You’ll deepen your relationships, increase your confidence, and get your mind away from focusing on failure. You’ll also find yourself becoming more of a problem-solver, a person who can see the positive side, take action and help out. With that mindset firmly in place, you’ll soon find ways to help yourself.

Everyone fails. It’s how you deal with it that counts.

You might not be succeeding right now. You might not have all the clients you want, or the type of work you want to do every day, or the sort of income you’d like to be earning.

That’s okay. You can get to that point — if you’re ready to accept that all failures are actually learning experiences.

Be willing to look on the bright site, learn from what went wrong and use that as feedback to change your behaviors and make better choices moving forward.

Just imagine: you’ll have your failures to thank for your success!

What have you learned from your failures?

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James Chartrand is the owner of Men with Pens, a world-recognized business and major blog with more than 50,000 readers, and Damn Fine Words, where she (yes, she) teaches content-creation techniques to wri... .

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James Chartrand
James Chartrand

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James Chartrand’s course teaches entrepreneurs and freelancers how to create the quality content their business demands.

Comments

  1. Wow! Inspiring post, James! I love what you said about serving others. Helping others encourages me to keep moving forward. The biggest things I learned from failure are:

    1. If you don’t continue tying you can’t succeed
    2. Not everyone is going to like what you write
    3. Focus on the people who do like your writing and not those who don’t

    • I like that list, Elke – what we learn from failures (or as I prefer to call them, missed attempts or practice shots) is incredibly valuable, and I’m glad to see you chiming in!

  2. I have been fighting this demon all of my life, but haven’t we all? Printing this out and putting it on the to-do today clipboard so I can reframe my mindset.

    We all are the authors of our own story. Potentially the hero.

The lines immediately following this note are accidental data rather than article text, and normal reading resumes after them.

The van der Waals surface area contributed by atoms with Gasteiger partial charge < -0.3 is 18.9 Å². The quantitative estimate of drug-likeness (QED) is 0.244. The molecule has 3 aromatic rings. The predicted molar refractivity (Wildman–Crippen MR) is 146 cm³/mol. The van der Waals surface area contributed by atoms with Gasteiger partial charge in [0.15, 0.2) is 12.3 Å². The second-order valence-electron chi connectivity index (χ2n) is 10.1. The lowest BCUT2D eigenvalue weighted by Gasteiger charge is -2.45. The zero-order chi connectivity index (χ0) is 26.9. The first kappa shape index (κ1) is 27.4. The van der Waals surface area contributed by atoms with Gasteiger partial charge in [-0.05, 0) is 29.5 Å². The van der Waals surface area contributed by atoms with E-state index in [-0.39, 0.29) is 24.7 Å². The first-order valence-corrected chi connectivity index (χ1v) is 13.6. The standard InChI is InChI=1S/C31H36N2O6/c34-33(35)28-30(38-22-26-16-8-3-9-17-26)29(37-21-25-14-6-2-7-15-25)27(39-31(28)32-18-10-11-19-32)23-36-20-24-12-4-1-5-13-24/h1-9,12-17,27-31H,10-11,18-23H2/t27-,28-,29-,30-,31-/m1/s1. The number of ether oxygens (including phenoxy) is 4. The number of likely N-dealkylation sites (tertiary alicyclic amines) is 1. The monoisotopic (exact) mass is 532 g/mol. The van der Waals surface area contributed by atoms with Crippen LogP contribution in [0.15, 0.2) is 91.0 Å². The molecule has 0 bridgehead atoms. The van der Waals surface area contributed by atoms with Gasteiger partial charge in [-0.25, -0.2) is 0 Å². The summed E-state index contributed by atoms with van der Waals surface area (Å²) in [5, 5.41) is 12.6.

Wait, absolutely the hero! ;p

    Thank you for this!

    • Always the hero, Lee, because the best heroes know which demons to fight… and fear is one of those demons that doesn’t even deserve the respect of a fight, n’est pas? Walk away from it, and battle better demons, I say! :)

  3. FANTASTIC post, James. We’ll always have setbacks, but I think if we learn from them and grow, then it’s not a failure. ESPECIALLY, if we’re seeking to serve. The biggest reminder I needed is who’s advice to heed — sometimes it’s not even advice. Sadly, sometimes there are people in our inner circle who don’t understand us as writers, and always say negative things. We need to grow tone deaf to them. Thanks.

    • I think the best advice to heed is the one that comes from your good ol’ gut instinct – it rarely leads you astray. And even if it holds you back from taking action on something, it usually has its reasons!

  4. Thanks for the post.
    It inspire me to write an awesome story of my life for today, right now!

  5. James Chartrand, this is an excellent post, and I like the way you focus on what is termed often “failure,” and how to use that failure to bring about your own desired results. Well done, and thank you. ds

Trackbacks

  1. […] How Fear of Failure Hurts Writers: THE WRITE LIFE: “It happens to the best of us. You completely miss the mark. You fall flat on your face. You get bad results and generally make a mess of things, despite your best intentions. You’ve failed. Now what?” […]

  2. […] James Chartrand discusses how fear of failure keeps writers from producing their best work. […]